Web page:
That's not all. My biggest issue is that the Emperor has been murdered. That means that Kaden is emperor. The Empire has giant ass birds working for them, yet a bird is only sent after a few months, just in time for Valyn to finish his training. I do get that there is a conspiracy to overthrow the royal family, but each and every decision maker in charge of the military can't be in on it. Otherwise it's not much of a conspiracy, but more of a coup. If all the bigwigs were in on this, they suck bad at overthrowing the royal line. 

So there are quite a lot of things happening at precisely the correct time to ensure the story moves forward. The issue is that it doesn't happen because of logic or common sense, but because the story demands it, and this is irritating. Kaden getting his mystical teacher at just the right time to ensure he can do what he needs to just in time? Come on, why wasn't the old bugger teaching him from the start? And the monk has a mysterious past, which he refuses to discuss. And he's a fighting badass, because of course he is. This isn't fighting kung fu monks, they are meditating and painting monks. Even if he had some amazing skills with his weapons, he should have been rusty as hell, seeing as there wasn't anyone to fight or spar with in years. 50 bucks the monk turns out to be a magic user or immortal in the next book.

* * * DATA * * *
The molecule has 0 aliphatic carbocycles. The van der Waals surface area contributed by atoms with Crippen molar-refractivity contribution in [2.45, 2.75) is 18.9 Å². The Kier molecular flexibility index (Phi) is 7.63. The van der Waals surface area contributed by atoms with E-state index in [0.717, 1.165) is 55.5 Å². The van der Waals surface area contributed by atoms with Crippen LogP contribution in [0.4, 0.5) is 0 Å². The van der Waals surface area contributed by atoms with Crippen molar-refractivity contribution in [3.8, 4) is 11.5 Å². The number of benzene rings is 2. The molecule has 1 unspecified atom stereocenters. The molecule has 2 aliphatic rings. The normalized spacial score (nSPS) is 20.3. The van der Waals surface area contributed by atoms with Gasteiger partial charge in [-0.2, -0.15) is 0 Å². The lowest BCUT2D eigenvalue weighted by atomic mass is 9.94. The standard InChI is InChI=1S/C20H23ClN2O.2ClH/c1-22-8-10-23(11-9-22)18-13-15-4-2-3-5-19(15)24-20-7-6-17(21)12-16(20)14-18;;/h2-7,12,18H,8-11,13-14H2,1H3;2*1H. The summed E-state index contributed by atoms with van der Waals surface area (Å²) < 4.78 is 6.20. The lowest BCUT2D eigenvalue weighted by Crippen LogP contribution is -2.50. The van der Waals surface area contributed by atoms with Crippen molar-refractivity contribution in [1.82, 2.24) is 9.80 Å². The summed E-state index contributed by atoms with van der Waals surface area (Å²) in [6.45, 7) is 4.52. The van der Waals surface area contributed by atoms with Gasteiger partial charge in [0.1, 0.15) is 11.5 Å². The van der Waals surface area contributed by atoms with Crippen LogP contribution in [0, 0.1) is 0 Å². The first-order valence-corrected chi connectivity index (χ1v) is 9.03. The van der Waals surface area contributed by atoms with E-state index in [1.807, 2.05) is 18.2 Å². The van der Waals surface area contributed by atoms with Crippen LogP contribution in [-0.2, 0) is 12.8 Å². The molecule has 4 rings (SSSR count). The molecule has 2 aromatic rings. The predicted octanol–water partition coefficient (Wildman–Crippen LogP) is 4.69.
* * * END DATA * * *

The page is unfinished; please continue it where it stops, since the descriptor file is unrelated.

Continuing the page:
So in conclusion, a fun read, with a great world, good action and good characters. Just too many inconsistencies, story help-alongs and people being thick as walls to make it plausible. It makes it not my cup of tea in the end, which is sad.


04 February 2015

The Martian - Andy Weir

The Blurb: Six days ago, astronaut Mark Watney became one of the first men to walk on the surface of Mars. Now, he's sure he'll be the first man to die there.

It started with the dust storm that holed his suit and nearly killed him, and that forced his crew to leave him behind, sure he was already dead. Now he's stranded millions of miles from the nearest human being, with no way to even signal Earth that he's alive--and even if he could get word out, his food would be gone years before a rescue mission could arrive. Chances are, though, he won't have time to starve to death. The damaged machinery, unforgiving environment, or plain-old "human error" are much more likely to get him first.